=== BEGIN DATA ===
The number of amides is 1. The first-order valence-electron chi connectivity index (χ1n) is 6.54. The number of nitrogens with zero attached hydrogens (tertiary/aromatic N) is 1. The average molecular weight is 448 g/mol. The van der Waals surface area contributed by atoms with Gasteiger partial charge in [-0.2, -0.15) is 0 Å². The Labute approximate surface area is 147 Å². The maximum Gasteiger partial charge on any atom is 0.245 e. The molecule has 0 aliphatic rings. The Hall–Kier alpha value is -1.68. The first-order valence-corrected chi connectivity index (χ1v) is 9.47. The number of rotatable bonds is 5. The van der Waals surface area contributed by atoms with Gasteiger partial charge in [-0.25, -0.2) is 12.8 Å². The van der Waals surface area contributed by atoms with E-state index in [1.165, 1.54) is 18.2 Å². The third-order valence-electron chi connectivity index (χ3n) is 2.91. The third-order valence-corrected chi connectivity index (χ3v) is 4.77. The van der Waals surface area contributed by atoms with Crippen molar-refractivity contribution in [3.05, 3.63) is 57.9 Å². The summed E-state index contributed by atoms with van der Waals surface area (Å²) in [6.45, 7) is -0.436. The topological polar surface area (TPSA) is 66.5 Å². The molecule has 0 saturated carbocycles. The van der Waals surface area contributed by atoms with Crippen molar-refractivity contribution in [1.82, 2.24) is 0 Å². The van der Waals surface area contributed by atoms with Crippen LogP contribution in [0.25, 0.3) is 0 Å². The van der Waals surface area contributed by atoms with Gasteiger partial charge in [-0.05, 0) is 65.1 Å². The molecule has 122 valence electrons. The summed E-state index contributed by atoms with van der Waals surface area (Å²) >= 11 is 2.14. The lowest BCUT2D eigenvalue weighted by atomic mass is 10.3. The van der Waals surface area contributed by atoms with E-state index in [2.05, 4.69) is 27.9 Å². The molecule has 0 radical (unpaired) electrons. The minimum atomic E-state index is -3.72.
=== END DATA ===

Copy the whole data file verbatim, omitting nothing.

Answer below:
The number of amides is 1. The first-order valence-electron chi connectivity index (χ1n) is 6.54. The number of nitrogens with zero attached hydrogens (tertiary/aromatic N) is 1. The average molecular weight is 448 g/mol. The van der Waals surface area contributed by atoms with Gasteiger partial charge in [-0.2, -0.15) is 0 Å². The Labute approximate surface area is 147 Å². The maximum Gasteiger partial charge on any atom is 0.245 e. The molecule has 0 aliphatic rings. The Hall–Kier alpha value is -1.68. The first-order valence-corrected chi connectivity index (χ1v) is 9.47. The number of rotatable bonds is 5. The van der Waals surface area contributed by atoms with Gasteiger partial charge in [-0.25, -0.2) is 12.8 Å². The van der Waals surface area contributed by atoms with E-state index in [1.165, 1.54) is 18.2 Å². The third-order valence-electron chi connectivity index (χ3n) is 2.91. The third-order valence-corrected chi connectivity index (χ3v) is 4.77. The van der Waals surface area contributed by atoms with Crippen molar-refractivity contribution in [3.05, 3.63) is 57.9 Å². The summed E-state index contributed by atoms with van der Waals surface area (Å²) in [6.45, 7) is -0.436. The topological polar surface area (TPSA) is 66.5 Å². The molecule has 0 saturated carbocycles. The van der Waals surface area contributed by atoms with Crippen molar-refractivity contribution in [1.82, 2.24) is 0 Å². The van der Waals surface area contributed by atoms with Crippen LogP contribution in [0.25, 0.3) is 0 Å². The van der Waals surface area contributed by atoms with Gasteiger partial charge in [-0.05, 0) is 65.1 Å². The molecule has 122 valence electrons. The summed E-state index contributed by atoms with van der Waals surface area (Å²) >= 11 is 2.14. The lowest BCUT2D eigenvalue weighted by atomic mass is 10.3. The van der Waals surface area contributed by atoms with E-state index in [2.05, 4.69) is 27.9 Å². The molecule has 0 radical (unpaired) electrons. The minimum atomic E-state index is -3.72.